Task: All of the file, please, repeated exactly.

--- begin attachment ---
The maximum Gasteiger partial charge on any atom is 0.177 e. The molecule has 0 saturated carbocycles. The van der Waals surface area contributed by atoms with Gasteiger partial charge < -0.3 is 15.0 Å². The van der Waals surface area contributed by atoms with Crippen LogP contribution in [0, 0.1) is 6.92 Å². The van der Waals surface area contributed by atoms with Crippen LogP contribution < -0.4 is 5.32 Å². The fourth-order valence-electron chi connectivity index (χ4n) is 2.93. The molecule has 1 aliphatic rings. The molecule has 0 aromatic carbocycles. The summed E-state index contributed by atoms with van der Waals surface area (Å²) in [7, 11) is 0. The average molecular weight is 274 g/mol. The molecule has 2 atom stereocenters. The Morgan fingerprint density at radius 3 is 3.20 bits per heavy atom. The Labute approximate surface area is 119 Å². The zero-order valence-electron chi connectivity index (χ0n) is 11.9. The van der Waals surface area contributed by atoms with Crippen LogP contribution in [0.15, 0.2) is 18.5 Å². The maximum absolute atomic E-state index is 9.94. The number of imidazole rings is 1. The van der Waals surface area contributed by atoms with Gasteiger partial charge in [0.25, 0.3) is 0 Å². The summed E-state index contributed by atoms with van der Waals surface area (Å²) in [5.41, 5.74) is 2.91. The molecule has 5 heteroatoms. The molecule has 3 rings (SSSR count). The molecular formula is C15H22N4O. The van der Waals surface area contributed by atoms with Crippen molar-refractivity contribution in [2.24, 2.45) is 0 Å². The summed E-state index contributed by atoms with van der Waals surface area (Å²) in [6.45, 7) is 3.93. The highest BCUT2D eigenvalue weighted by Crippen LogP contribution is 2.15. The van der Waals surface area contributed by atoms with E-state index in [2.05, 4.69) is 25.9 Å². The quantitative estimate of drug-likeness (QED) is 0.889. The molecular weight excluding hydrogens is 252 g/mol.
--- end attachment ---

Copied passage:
The maximum Gasteiger partial charge on any atom is 0.177 e. The molecule has 0 saturated carbocycles. The van der Waals surface area contributed by atoms with Gasteiger partial charge < -0.3 is 15.0 Å². The van der Waals surface area contributed by atoms with Crippen LogP contribution in [0, 0.1) is 6.92 Å². The van der Waals surface area contributed by atoms with Crippen LogP contribution < -0.4 is 5.32 Å². The fourth-order valence-electron chi connectivity index (χ4n) is 2.93. The molecule has 1 aliphatic rings. The molecule has 0 aromatic carbocycles. The summed E-state index contributed by atoms with van der Waals surface area (Å²) in [7, 11) is 0. The average molecular weight is 274 g/mol. The molecule has 2 atom stereocenters. The Morgan fingerprint density at radius 3 is 3.20 bits per heavy atom. The Labute approximate surface area is 119 Å². The zero-order valence-electron chi connectivity index (χ0n) is 11.9. The van der Waals surface area contributed by atoms with Crippen LogP contribution in [0.15, 0.2) is 18.5 Å². The maximum absolute atomic E-state index is 9.94. The number of imidazole rings is 1. The van der Waals surface area contributed by atoms with Gasteiger partial charge in [0.25, 0.3) is 0 Å². The summed E-state index contributed by atoms with van der Waals surface area (Å²) in [5.41, 5.74) is 2.91. The molecule has 5 heteroatoms. The molecule has 3 rings (SSSR count). The molecular formula is C15H22N4O. The van der Waals surface area contributed by atoms with Crippen molar-refractivity contribution in [2.24, 2.45) is 0 Å². The summed E-state index contributed by atoms with van der Waals surface area (Å²) in [6.45, 7) is 3.93. The highest BCUT2D eigenvalue weighted by Crippen LogP contribution is 2.15. The van der Waals surface area contributed by atoms with E-state index in [2.05, 4.69) is 25.9 Å². The quantitative estimate of drug-likeness (QED) is 0.889. The molecular weight excluding hydrogens is 252 g/mol.